Saturday, October 31, 2015

Halloween Street on Halloween Eve

The rest of the country can have every other holiday throughout the year. Sleigh bells don't mean much to us in the Sunshine State.

So in LA, we've got dibs on Halloween.

A few years ago back in New York, I started predicting that Halloween would eventually rise to the level of Christmas—expanding beyond one night of costumes and candy and grow into an entire season of celebration, replete with black tinsel trees and skeletal ornaments and garland and lights.

It's been slow, but it's been happening.

Or is that just my perspective because I now live in LA—a town full of set designers and decorators, special FX artists, and animators who choose to use their talents on their own lawns?

LA has a few "Christmas streets," those places you go to drive or walk through all the pretty lights while neighborhood kids sell you cookies and cocoa. But this year, I discovered that we also have a "Halloween Street."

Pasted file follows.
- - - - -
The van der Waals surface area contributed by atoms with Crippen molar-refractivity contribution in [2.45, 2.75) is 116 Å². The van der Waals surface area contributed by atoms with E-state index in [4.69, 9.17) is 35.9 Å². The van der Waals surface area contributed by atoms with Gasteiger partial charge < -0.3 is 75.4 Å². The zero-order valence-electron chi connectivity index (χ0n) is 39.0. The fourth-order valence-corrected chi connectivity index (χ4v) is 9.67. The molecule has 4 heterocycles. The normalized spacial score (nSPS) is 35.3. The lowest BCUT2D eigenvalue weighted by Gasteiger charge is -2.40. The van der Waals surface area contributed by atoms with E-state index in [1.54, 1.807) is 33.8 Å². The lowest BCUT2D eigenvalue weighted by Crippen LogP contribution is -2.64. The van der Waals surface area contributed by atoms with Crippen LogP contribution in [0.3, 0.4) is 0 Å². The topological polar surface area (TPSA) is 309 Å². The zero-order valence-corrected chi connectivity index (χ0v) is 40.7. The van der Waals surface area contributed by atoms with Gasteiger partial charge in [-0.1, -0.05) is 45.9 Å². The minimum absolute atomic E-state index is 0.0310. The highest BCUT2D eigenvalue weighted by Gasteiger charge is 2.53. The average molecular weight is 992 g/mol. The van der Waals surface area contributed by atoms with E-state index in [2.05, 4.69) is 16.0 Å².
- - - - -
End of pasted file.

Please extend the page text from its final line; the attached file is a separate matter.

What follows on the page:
Unlike the houses that display Santa sleighs for several weeks in December, those on Alegria Street in Sierra Madre gear up for one big night: October 31. I visited to catch a sneak peek on October 30 and witnessed homeowners toiling away in their yards, workers rigging up set pieces, and a voice calling out, "We're not done yet! Come back tomorrow night!"

So for anyone without plans on Halloween night, Alegria Street seems like a sure thing. But why not let the rest of us enjoy it for a few days more? Why put all that work (and money) into the garden graveyards and front lawn funerals for just one night?

Isn't it time we acknowledge October as "Halloween Month"?





















I know families go trick-or-treating in Angelino Heights and at the Spadena House in Beverly Hills, and I know about a few individual home haunts throughout Central LA and its surrounding valleys, but are there other "Halloween Streets" I don't know about?

Related Posts:
Photo Essay: Boney Island's Magical Skeleton Crew
Photo Essay: Hollywood Haunter's Haunted House
Photo Essay: Lighting Up the Streets for Christmas